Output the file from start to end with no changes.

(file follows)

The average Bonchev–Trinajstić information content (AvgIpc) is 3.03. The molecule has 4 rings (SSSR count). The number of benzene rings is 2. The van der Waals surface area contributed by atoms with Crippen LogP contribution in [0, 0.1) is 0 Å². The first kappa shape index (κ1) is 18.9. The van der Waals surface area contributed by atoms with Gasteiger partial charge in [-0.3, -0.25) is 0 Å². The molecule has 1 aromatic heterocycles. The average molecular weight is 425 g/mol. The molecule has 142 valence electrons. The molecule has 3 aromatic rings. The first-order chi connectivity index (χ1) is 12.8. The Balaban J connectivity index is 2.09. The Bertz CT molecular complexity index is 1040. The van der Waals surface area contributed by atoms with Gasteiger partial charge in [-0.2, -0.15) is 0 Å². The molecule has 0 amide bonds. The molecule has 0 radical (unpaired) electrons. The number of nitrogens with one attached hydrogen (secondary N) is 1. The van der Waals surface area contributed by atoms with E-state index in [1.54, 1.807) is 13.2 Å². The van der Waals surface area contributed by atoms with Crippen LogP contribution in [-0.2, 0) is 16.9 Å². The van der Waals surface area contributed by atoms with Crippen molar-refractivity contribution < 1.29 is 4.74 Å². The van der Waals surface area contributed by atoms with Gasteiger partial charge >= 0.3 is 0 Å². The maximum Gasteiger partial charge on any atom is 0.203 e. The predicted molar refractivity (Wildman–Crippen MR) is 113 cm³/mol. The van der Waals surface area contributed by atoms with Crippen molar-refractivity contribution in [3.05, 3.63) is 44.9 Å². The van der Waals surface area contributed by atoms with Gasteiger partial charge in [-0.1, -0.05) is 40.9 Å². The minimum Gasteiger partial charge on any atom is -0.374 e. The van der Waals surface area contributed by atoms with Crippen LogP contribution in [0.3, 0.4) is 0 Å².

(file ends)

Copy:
The average Bonchev–Trinajstić information content (AvgIpc) is 3.03. The molecule has 4 rings (SSSR count). The number of benzene rings is 2. The van der Waals surface area contributed by atoms with Crippen LogP contribution in [0, 0.1) is 0 Å². The first kappa shape index (κ1) is 18.9. The van der Waals surface area contributed by atoms with Gasteiger partial charge in [-0.3, -0.25) is 0 Å². The molecule has 1 aromatic heterocycles. The average molecular weight is 425 g/mol. The molecule has 142 valence electrons. The molecule has 3 aromatic rings. The first-order chi connectivity index (χ1) is 12.8. The Balaban J connectivity index is 2.09. The Bertz CT molecular complexity index is 1040. The van der Waals surface area contributed by atoms with Gasteiger partial charge in [-0.2, -0.15) is 0 Å². The molecule has 0 amide bonds. The molecule has 0 radical (unpaired) electrons. The number of nitrogens with one attached hydrogen (secondary N) is 1. The van der Waals surface area contributed by atoms with E-state index in [1.54, 1.807) is 13.2 Å². The van der Waals surface area contributed by atoms with Crippen LogP contribution in [-0.2, 0) is 16.9 Å². The van der Waals surface area contributed by atoms with Crippen molar-refractivity contribution < 1.29 is 4.74 Å². The van der Waals surface area contributed by atoms with Gasteiger partial charge >= 0.3 is 0 Å². The maximum Gasteiger partial charge on any atom is 0.203 e. The predicted molar refractivity (Wildman–Crippen MR) is 113 cm³/mol. The van der Waals surface area contributed by atoms with Crippen molar-refractivity contribution in [3.05, 3.63) is 44.9 Å². The van der Waals surface area contributed by atoms with Gasteiger partial charge in [-0.1, -0.05) is 40.9 Å². The minimum Gasteiger partial charge on any atom is -0.374 e. The van der Waals surface area contributed by atoms with Crippen LogP contribution in [0.3, 0.4) is 0 Å².